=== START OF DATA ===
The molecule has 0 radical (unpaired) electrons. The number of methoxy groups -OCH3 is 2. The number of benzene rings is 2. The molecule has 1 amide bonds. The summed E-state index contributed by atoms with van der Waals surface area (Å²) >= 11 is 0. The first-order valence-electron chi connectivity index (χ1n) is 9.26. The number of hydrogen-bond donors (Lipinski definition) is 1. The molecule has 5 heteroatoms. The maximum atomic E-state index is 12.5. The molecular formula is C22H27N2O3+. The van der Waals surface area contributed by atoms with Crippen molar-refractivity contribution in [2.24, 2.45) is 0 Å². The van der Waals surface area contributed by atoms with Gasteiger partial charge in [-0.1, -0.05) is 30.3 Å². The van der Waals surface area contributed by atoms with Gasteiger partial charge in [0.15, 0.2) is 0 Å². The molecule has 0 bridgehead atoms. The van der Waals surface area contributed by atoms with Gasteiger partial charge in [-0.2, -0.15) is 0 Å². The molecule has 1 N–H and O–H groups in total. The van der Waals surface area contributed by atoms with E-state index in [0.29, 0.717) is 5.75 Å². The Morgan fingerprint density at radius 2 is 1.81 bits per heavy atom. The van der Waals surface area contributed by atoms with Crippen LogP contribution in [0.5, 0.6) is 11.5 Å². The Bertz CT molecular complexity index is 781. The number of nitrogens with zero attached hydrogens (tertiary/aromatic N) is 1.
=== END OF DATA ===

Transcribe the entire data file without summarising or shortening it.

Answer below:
The molecule has 0 radical (unpaired) electrons. The number of methoxy groups -OCH3 is 2. The number of benzene rings is 2. The molecule has 1 amide bonds. The summed E-state index contributed by atoms with van der Waals surface area (Å²) >= 11 is 0. The first-order valence-electron chi connectivity index (χ1n) is 9.26. The number of hydrogen-bond donors (Lipinski definition) is 1. The molecule has 5 heteroatoms. The maximum atomic E-state index is 12.5. The molecular formula is C22H27N2O3+. The van der Waals surface area contributed by atoms with Crippen molar-refractivity contribution in [2.24, 2.45) is 0 Å². The van der Waals surface area contributed by atoms with Gasteiger partial charge in [-0.1, -0.05) is 30.3 Å². The van der Waals surface area contributed by atoms with Gasteiger partial charge in [0.15, 0.2) is 0 Å². The molecule has 0 bridgehead atoms. The van der Waals surface area contributed by atoms with Gasteiger partial charge in [-0.2, -0.15) is 0 Å². The molecule has 1 N–H and O–H groups in total. The van der Waals surface area contributed by atoms with E-state index in [0.29, 0.717) is 5.75 Å². The Morgan fingerprint density at radius 2 is 1.81 bits per heavy atom. The van der Waals surface area contributed by atoms with Crippen LogP contribution in [0.5, 0.6) is 11.5 Å². The Bertz CT molecular complexity index is 781. The number of nitrogens with zero attached hydrogens (tertiary/aromatic N) is 1.